Essay On Abolition Of Slavery

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Abolition of Slavery In the 1860’s, the nation’s African-American population went from 400,000 to 4.4 million and 3.9 million of them were slaves. This means that almost 90% of the black population within the United States were forced into slavery. The remembrance of the abolition of slavery is important because, they wouldn’t have the opportunities they have now, the amazing anti-slavery leaders wouldn’t be remembered, and there would be even more violence in the world. All of the opportunities that African-Americans receive now would not exist without the abolition of slavery. Many slaves lost everything when they were sold into slavery such as their family, their home, their name, and their freedom. Slaves were only allowed to do what their owners would let them do and we have come so much further from even one hundred years ago. “...the stubborn race gaps that remain, especially in opportunity, tarnishing the idea of the American dream.” (Rodrigue, Five Bleak Facts on Black Opportunity.) Even though our country has come far, there is still many segregation throughout the nation. This shows how much more work America still must do to have equal rights for all races. Although, “[King would] be pleased by the legal and political advances of black Americans…” Martin Luther King Jr.…show more content…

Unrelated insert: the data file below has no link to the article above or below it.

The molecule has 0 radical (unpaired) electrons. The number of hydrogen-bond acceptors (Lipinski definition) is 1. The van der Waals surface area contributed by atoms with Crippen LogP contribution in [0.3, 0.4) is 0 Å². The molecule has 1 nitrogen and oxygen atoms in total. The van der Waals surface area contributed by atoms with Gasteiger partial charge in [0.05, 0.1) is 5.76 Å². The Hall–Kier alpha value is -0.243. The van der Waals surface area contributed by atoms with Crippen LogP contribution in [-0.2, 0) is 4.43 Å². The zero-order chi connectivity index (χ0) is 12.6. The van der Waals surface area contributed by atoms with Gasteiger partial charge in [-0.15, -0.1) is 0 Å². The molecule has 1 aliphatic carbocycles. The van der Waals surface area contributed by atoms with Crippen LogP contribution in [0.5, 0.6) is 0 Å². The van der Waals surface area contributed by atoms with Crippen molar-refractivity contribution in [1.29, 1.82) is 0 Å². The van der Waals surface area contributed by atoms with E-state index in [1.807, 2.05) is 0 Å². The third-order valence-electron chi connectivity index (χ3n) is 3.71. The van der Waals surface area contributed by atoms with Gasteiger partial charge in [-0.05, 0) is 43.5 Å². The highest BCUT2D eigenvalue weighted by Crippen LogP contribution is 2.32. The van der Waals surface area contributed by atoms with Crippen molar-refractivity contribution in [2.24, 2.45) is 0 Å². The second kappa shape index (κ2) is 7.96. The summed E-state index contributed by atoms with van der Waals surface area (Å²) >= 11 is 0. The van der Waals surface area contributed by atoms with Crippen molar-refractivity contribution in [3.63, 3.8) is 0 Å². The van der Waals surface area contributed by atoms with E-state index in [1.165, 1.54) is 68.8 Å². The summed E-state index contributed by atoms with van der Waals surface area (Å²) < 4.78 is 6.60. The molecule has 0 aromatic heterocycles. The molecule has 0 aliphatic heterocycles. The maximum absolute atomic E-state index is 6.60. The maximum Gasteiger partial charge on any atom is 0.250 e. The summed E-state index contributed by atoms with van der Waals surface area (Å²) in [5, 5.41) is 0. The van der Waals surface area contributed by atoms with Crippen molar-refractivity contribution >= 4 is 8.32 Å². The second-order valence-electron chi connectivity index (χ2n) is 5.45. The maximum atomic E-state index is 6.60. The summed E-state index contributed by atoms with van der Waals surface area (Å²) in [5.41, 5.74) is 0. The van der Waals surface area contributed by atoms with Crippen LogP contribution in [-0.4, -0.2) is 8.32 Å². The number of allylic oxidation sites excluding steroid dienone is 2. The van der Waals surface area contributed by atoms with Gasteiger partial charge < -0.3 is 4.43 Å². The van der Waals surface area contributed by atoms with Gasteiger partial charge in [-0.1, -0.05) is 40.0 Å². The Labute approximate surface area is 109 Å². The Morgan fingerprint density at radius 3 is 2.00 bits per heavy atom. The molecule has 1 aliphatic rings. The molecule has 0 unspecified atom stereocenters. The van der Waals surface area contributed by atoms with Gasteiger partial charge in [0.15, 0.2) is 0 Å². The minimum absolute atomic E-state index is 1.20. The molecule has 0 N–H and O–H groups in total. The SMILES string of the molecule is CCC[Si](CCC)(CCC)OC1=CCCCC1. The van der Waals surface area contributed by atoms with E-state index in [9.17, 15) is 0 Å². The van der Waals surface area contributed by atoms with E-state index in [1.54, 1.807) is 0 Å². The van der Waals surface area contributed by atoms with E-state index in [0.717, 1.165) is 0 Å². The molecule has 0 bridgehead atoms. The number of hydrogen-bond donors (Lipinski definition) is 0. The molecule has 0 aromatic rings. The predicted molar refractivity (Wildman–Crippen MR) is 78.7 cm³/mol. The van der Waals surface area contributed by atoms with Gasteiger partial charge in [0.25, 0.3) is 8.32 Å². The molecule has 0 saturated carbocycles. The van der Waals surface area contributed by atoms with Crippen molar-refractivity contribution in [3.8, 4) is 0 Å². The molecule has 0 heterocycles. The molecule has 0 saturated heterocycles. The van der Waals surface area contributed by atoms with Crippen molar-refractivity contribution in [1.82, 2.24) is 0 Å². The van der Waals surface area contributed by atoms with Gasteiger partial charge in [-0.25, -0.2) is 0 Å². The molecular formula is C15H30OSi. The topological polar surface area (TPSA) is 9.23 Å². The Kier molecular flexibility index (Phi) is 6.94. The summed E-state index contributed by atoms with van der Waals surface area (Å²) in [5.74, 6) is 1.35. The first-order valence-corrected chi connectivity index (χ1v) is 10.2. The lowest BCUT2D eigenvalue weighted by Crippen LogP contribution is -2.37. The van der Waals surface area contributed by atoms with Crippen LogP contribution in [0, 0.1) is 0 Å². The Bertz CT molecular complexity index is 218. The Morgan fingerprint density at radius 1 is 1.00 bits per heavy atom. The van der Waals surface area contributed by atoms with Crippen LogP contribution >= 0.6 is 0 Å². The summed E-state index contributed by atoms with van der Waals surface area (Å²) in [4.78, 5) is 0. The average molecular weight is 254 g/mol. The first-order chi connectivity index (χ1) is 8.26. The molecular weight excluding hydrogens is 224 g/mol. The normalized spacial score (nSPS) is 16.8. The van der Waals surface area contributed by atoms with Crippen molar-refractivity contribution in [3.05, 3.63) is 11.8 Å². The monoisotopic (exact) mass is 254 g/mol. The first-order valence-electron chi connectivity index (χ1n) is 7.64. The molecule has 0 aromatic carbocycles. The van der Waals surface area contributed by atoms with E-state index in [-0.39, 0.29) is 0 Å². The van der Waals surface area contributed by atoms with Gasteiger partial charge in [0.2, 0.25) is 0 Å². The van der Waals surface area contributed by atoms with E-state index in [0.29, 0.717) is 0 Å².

“For anti-slavery campaigners, violence was one of the worst aspects of slavery.” (ABDN, Fortune hunters of the Caribbean) This meant that the work the slaves were forced to accomplish was nothing compared to the severe beatings they would receive. African Americans were beaten everyday and night on cotton plantations and at their owner’s homes. All of the female slaves were being constantly raped as well. This world already has plenty of violence and slavery would increase the problem by a reasonable amount, but this has been prevented by the abolition of
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